Tuesday, March 29, 2011

It happened in a psychiatrist’s office.
“Can I ask you a question?” she asked. “Why are you even at _____?” and she named the place where I work.

I should stop here to add that I don’t know this woman, and have never been in her office. You see, I’m a fat guy; A fat guy who’s currently in the process of getting approval for bariatric surgery and one of those steps is to meet with a psychiatrist. I didn’t know anything about this woman other than what I've learned from sitting in her office:

• The waiting room had an unused feel to it. The shelves were dusted, and the magazines arranged neatly, but you got the impression the room was rarely used. Maybe it was the way the children’s toys in the corner were put away a little too nicely. Plus, it hadn’t been vacuumed recently, further adding to the forgotten vibe of the room.

• She had been a panelist on the Oprah Winfrey Show back in the mid-nineties. There was an autographed 8X10 glossy framed beside a signed form letter from Oprah thanking her for being part of the show.

• She was a force of nature. As I was sitting in the room, first filling out the initial paperwork and then beginning on the first of my three assigned personality tests, she came in through the door. Her voice was a cannon that blasted the stuffy air out of the room and hid the thin simper of her assistant’s soft rock radio. Wiping at her nose with a wad of tissues, she called me “Steve” and welcomed me to her office. “Come on back, come on back! You’ll finish those up after we talk.” Then to her assistant: “Sonya, he’ll finish up after, OK?” as if she hadn’t heard the booming instructions when they were shot at me.

We went back into one of the offices where between sniffles she explained that she didn’t see many patients these days and mostly worked with litigators serving as an expert witness. “I do maybe one or two of these bariatric cases per month lately” she explained. “I like to do them, of course. I’m just really busy.”

The conversation was fast and easy. I had never been to a psychiatrist before, but went into it with the thought that I would be completely open and as forthcoming as possible. We chatted about general addiction, my past, my daughter, and the back and forth came naturally. I felt like we were both enjoying the discussion. She was quick-witted and personable, sharing antidotes from her own past here and there when appropriate.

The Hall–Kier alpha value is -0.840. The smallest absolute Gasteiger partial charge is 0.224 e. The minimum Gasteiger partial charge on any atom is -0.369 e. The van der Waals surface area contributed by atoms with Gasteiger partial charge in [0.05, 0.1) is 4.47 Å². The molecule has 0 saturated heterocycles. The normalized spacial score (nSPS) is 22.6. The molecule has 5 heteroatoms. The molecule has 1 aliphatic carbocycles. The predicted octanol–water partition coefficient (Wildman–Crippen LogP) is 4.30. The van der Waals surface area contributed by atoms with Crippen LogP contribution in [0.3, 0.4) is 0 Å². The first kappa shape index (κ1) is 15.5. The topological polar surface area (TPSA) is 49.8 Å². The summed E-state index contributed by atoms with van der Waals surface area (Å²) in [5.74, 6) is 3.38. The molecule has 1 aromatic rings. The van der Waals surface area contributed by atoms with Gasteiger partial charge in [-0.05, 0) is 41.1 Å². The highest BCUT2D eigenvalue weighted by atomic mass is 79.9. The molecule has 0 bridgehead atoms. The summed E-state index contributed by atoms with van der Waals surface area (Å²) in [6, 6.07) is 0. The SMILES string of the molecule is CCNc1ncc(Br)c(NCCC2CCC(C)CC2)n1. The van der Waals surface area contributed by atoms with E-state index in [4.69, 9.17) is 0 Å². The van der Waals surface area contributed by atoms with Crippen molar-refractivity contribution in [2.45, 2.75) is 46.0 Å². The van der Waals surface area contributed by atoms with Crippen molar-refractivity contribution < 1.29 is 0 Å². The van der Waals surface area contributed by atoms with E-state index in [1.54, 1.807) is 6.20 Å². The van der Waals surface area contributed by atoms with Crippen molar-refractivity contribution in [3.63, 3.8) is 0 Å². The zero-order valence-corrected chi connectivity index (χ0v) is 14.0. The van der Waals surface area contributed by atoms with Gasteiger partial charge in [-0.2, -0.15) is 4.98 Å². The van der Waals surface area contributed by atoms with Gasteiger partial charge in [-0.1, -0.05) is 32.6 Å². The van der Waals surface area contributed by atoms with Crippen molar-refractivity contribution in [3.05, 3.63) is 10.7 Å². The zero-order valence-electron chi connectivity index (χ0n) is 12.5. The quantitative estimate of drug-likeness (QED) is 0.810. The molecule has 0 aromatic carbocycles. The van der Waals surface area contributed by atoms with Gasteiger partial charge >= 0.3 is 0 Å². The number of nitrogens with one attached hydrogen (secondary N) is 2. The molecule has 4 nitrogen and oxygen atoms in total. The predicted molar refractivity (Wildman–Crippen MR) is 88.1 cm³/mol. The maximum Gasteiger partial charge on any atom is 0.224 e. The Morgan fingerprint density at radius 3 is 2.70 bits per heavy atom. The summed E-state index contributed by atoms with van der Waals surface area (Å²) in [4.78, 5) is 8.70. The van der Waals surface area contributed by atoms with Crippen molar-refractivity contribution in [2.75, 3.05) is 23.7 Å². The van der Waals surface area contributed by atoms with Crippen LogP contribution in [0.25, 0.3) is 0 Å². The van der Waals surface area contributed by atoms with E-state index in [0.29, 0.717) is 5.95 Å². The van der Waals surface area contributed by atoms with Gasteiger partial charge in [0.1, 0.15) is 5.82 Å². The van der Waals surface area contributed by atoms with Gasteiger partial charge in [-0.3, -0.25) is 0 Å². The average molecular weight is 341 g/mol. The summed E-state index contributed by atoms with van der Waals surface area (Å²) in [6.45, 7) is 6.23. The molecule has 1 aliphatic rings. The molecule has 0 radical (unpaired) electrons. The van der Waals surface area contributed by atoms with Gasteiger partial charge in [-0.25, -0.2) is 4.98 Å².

Interruped briefly for a nose blowing break, talk turned to work. She knows some people who have worked at the company I work, so was familiar somewhat with the environment. I explained that while not passionate about the work I do, I enjoy doing a good job and see myself as a constant that people can depend on. I could tell she didn’t like the answer.

“Look, it’s really none of my business. I don’t even know you and I’m not your therapist. Still though…Can I ask you a question? Why are you even at _____?”

She knew the answer before I did, but she waited for me to say it.

“Because I don’t know what I really want.”

We chatted some more about going back to school or changing careers before the rest of the answer came to me: “I think there’s something missing in me. There are people that I know who are creative and successful, not necessarily money-wise, but successful with what they do. They all seem to have this drive inside that pushes them to do what they love. I don’t seem to have that.”